Assuming that's REALLY going on, then you should get a picture of that stuff (you've got a camera phone, right?) and call the FBI.

      November 6, 2012 at 4:10 pm |
    • windrider2

      When was the last time you saw Black Panthers outside YOUR polling place? I'm guessing never since what you're 'reporting' was an isolated incident at a single polling place where the two Black Panthers mistakenly thought they were there to provide security. It did not spread to polling places all over Philly, much less the entire US. Please find some other Snopes Legend to hawk. I live in a predominantly Black neighborhood and voted at an evangelical church functioning as a polling place. There were no Black Panthers and no posters of Obama, I was not intimidated nor was I converted to a different voting position.

      November 6, 2012 at 4:32 pm |
    • Bet

      I'm sorry I had a fight in the middle of your Black Panther Party.

      November 6, 2012 at 4:41 pm |
  12. Alle

    I'm an atheist, and I couldn't care less about voting in church. It will be a cold day in the non-existing hell before they sway my opinion.

    November 6, 2012 at 3:59 pm |
    • Magne

      The problem is not those who bothered to learn and take a stand; it is the people with no clue at all who go to vote but really didn't bother to know what is what and who is who, and they vote anyway. They see things on the ballot they never even heard of, and all they can do is think of signs, or what Cousin Larry said.

      Sadly, these are actually the people who decide elections, the undecided (who are still undecided even after they vote). And there is a LOT of them!

      November 6, 2012 at 4:05 pm |
  13. Greg Goebel

    Federal law does not and cannot prohibit churches from endorsing a candidate. It can only remove tax exempt status. Big difference. Religion is a human right, not a government allowed permission.

    November 6, 2012 at 3:59 pm |
    • religion; a way to control the weak minded

      " Religion is a human right, not a government allowed permission."

      Then pay taxes then.

      November 6, 2012 at 4:04 pm |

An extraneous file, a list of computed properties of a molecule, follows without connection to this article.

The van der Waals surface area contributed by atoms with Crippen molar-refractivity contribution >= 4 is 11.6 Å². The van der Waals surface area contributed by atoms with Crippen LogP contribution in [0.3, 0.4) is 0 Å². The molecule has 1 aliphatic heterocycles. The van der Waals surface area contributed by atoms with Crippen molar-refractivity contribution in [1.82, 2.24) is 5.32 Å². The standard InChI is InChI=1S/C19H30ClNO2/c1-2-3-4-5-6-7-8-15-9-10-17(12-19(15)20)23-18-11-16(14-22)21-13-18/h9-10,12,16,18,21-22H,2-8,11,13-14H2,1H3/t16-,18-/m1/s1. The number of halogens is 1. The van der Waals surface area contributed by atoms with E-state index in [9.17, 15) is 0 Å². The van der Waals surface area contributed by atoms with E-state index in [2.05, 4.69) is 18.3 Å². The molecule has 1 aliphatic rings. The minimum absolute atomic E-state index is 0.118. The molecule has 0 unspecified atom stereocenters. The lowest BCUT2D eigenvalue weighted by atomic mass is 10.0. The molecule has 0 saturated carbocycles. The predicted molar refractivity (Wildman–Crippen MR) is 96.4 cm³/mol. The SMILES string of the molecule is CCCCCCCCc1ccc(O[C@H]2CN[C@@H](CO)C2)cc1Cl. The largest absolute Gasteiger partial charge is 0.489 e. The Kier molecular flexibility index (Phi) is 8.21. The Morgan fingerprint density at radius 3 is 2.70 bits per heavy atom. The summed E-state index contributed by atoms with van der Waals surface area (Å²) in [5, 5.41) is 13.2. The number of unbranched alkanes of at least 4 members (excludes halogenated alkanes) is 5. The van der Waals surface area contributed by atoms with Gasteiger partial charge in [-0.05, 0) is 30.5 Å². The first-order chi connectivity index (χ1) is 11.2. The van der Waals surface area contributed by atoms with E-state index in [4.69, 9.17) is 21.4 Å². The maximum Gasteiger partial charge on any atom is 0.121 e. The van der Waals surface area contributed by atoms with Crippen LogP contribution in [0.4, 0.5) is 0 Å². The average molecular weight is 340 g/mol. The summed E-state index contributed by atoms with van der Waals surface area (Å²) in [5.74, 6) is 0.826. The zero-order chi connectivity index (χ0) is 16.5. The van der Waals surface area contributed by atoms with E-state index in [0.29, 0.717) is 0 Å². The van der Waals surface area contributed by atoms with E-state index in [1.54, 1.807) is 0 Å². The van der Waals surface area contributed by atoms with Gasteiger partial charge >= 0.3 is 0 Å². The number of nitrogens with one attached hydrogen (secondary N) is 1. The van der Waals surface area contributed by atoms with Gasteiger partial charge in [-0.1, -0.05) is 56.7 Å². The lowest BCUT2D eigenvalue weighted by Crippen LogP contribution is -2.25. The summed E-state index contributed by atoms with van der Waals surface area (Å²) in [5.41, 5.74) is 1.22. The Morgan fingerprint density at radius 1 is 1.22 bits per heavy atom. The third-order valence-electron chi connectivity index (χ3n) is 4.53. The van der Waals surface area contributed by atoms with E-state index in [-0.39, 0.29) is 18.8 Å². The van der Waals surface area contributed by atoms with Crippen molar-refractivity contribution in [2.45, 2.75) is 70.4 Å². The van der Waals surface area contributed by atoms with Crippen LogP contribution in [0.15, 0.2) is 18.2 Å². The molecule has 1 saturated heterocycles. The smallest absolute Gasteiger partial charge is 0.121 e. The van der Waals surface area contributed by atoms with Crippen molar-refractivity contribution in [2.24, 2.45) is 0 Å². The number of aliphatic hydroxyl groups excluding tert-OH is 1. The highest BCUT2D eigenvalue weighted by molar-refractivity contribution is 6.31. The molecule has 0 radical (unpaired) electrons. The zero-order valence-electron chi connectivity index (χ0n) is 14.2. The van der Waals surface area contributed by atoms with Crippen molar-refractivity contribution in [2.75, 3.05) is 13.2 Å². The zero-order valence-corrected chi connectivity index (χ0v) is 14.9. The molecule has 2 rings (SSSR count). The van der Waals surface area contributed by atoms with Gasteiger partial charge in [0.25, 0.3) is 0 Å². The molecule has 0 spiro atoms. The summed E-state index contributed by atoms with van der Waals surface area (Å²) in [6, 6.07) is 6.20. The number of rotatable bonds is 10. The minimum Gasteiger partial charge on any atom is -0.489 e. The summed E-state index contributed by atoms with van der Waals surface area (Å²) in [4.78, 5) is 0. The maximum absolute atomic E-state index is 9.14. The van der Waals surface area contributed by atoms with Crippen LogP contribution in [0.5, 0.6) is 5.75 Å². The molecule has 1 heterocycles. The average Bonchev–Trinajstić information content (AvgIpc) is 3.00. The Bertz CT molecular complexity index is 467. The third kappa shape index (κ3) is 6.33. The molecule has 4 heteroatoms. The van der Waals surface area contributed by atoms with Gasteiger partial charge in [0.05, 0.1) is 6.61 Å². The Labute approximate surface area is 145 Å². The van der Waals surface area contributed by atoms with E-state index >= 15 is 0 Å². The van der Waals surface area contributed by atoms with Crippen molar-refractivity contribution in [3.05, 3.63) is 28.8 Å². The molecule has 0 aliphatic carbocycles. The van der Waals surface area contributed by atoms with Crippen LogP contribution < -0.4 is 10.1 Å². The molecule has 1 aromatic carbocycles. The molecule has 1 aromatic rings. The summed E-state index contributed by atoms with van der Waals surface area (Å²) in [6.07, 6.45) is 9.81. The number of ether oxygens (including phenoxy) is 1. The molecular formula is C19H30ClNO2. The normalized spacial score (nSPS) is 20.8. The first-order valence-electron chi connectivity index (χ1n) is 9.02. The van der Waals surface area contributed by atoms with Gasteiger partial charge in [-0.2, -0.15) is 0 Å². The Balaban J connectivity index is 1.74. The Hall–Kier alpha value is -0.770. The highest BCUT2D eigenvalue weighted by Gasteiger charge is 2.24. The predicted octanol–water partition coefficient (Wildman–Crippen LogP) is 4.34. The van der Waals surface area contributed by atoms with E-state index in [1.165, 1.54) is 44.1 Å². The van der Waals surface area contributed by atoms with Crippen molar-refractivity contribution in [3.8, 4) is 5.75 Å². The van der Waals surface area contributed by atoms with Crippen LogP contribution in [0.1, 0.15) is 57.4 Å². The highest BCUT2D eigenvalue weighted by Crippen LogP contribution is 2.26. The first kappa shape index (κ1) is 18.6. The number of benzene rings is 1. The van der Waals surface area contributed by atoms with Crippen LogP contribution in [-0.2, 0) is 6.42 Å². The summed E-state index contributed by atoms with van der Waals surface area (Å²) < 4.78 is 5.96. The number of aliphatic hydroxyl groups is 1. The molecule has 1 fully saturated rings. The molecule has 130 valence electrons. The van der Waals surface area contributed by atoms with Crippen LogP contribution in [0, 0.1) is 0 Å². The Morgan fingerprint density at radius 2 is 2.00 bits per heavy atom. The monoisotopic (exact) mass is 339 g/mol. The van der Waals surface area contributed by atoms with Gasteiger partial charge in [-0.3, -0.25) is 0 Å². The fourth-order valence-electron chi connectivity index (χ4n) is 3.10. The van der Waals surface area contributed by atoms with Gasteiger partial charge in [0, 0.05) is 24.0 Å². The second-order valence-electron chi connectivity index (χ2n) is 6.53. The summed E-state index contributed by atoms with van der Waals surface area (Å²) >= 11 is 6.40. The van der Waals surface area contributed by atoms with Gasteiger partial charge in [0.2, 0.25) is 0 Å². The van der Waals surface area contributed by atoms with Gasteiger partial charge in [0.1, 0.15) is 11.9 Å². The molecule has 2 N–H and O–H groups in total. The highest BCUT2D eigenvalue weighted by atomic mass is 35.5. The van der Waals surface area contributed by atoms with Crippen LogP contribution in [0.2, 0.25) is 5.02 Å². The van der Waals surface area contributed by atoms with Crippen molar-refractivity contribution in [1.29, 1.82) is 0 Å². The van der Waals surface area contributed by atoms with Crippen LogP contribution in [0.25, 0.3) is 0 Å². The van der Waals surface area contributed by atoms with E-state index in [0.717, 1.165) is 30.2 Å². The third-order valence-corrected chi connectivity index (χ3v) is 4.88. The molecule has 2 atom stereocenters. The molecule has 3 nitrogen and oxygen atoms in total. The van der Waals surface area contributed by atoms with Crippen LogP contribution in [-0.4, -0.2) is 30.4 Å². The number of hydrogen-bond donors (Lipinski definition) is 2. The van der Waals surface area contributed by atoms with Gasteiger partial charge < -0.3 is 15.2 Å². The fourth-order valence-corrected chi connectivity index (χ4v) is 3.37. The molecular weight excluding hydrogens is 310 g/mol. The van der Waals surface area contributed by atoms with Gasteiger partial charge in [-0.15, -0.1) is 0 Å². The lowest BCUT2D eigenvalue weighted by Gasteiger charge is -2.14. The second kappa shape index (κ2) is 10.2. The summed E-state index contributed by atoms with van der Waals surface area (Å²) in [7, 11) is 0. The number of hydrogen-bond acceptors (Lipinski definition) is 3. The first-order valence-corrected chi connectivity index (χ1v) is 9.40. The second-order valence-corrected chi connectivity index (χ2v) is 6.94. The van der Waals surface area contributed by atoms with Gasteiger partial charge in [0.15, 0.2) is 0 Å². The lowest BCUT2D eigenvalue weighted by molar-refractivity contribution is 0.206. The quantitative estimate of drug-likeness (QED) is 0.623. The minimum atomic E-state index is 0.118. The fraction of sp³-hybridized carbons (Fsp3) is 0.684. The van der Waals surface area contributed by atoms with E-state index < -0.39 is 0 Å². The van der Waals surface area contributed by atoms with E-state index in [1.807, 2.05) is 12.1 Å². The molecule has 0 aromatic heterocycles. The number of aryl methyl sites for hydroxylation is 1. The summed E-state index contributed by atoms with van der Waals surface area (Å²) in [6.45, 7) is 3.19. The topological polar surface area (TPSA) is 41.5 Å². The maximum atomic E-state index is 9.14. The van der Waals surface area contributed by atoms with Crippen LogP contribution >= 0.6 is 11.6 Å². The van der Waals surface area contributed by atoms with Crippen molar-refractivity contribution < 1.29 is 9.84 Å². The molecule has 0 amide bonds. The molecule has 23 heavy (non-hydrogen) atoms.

• Greg, son of Joseph

      The story is about using these political churches as supposedly neutral polling places.

      As far as human rights is concerned (glad you embrace Jimmy Carter's human rights tinking), there are much more important ones that religion.

      November 6, 2012 at 4:07 pm |
    • sam stone

      " Religion is a human right, not a government allowed permission."

      So is marriage, but religious folk sure seem anxious to deny gays their rights

      November 6, 2012 at 4:09 pm |
    • Shootmyownfood

      Yes, indeed, religion is a human right. However, we all have the right to worship as we choose, and when polling places are located in the houses of worship for basically ONE religion, you are removing the right of those who believe otherwise. How comfortable do you think members of the Jewish or Muslim religions are in a Christian facility? However, voting is a guaranteed government-enforced right. I do not believe I should have to enter a Christian church to vote in a secular election.

      November 6, 2012 at 4:12 pm |
  14. rjp34652

    "Every four years the naive half who vote are encouraged to believe that if we can elect a really nice man or woman President everything will be all right. But it won't be."
    - Gore Vidal

    "We should stop going around babbling about how we're the greatest democracy on earth,
    when we're not even a democracy. We are a sort of militarised republic."
    - Gore Vidal

    Mr. Vidal is right. The self-induced fantasies that Americans hold about themselves and their elective process is more like a dysfunctional family than a serious selection of leadership.

    but that's just me, hollering from the choir loft...

    November 6, 2012 at 3:58 pm |
    • krussell

      WOW! Your use of brand new and original ideas has really opened my eyes!
      I have never heard anything like this before.
      Too bad you had to quote someone else to express them.

      November 6, 2012 at 4:03 pm |
    • Bet

      @krussell

      Perhaps you will deign to enlighten us all with your compelling, novel and original thoughts.

      November 6, 2012 at 4:16 pm |
  15. Sara

    There should be complete separation of church and state. It is not right for people to have to vote in a church. It is fine for churches to open up, but only if it is a opion – not the only option available to vote. Be careful folks-How would you feel if you were forced to vote in a Muslim place of worship? Would you think it was no big deal then? Schools are a much more neutral place.

    November 6, 2012 at 3:55 pm |
    • RapierPoint

      Sorry, but I don't want a couple of thousand strangers walking around the school while my daughter is in class there. In order to make it work, the school would have to be out for the day or you'd have to have additional security.